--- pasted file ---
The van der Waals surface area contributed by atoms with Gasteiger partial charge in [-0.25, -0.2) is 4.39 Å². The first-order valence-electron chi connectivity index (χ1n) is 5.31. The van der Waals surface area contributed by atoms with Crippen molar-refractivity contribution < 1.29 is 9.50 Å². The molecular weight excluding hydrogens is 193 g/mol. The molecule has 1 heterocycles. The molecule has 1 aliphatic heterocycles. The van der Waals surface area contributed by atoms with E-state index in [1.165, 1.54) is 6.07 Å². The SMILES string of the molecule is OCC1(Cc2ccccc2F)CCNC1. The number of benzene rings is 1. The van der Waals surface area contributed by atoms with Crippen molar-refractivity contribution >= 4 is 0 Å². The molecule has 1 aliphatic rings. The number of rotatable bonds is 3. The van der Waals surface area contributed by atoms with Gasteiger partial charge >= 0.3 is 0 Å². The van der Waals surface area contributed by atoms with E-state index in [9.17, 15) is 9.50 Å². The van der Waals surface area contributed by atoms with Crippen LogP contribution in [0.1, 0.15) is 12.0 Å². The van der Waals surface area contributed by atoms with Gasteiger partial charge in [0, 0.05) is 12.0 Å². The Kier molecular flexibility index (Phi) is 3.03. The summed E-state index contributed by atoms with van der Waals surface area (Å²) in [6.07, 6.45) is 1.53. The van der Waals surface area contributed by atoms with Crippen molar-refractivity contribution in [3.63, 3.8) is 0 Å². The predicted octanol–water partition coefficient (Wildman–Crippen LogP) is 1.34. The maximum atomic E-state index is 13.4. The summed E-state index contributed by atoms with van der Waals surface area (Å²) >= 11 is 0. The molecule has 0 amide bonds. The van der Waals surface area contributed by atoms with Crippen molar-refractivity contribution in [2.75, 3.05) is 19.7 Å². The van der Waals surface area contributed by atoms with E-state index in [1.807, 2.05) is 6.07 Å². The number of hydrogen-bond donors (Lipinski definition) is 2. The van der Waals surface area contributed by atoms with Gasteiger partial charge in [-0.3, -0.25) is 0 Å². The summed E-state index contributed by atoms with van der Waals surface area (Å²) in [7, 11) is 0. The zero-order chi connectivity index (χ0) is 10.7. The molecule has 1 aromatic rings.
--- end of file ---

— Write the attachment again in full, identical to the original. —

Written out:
The van der Waals surface area contributed by atoms with Gasteiger partial charge in [-0.25, -0.2) is 4.39 Å². The first-order valence-electron chi connectivity index (χ1n) is 5.31. The van der Waals surface area contributed by atoms with Crippen molar-refractivity contribution < 1.29 is 9.50 Å². The molecular weight excluding hydrogens is 193 g/mol. The molecule has 1 heterocycles. The molecule has 1 aliphatic heterocycles. The van der Waals surface area contributed by atoms with E-state index in [1.165, 1.54) is 6.07 Å². The SMILES string of the molecule is OCC1(Cc2ccccc2F)CCNC1. The number of benzene rings is 1. The van der Waals surface area contributed by atoms with Crippen molar-refractivity contribution >= 4 is 0 Å². The molecule has 1 aliphatic rings. The number of rotatable bonds is 3. The van der Waals surface area contributed by atoms with Gasteiger partial charge >= 0.3 is 0 Å². The van der Waals surface area contributed by atoms with E-state index in [9.17, 15) is 9.50 Å². The van der Waals surface area contributed by atoms with Crippen LogP contribution in [0.1, 0.15) is 12.0 Å². The van der Waals surface area contributed by atoms with Gasteiger partial charge in [0, 0.05) is 12.0 Å². The Kier molecular flexibility index (Phi) is 3.03. The summed E-state index contributed by atoms with van der Waals surface area (Å²) in [6.07, 6.45) is 1.53. The van der Waals surface area contributed by atoms with Crippen molar-refractivity contribution in [3.63, 3.8) is 0 Å². The predicted octanol–water partition coefficient (Wildman–Crippen LogP) is 1.34. The maximum atomic E-state index is 13.4. The summed E-state index contributed by atoms with van der Waals surface area (Å²) >= 11 is 0. The molecule has 0 amide bonds. The van der Waals surface area contributed by atoms with Crippen molar-refractivity contribution in [2.75, 3.05) is 19.7 Å². The van der Waals surface area contributed by atoms with E-state index in [1.807, 2.05) is 6.07 Å². The number of hydrogen-bond donors (Lipinski definition) is 2. The van der Waals surface area contributed by atoms with Gasteiger partial charge in [-0.3, -0.25) is 0 Å². The summed E-state index contributed by atoms with van der Waals surface area (Å²) in [7, 11) is 0. The zero-order chi connectivity index (χ0) is 10.7. The molecule has 1 aromatic rings.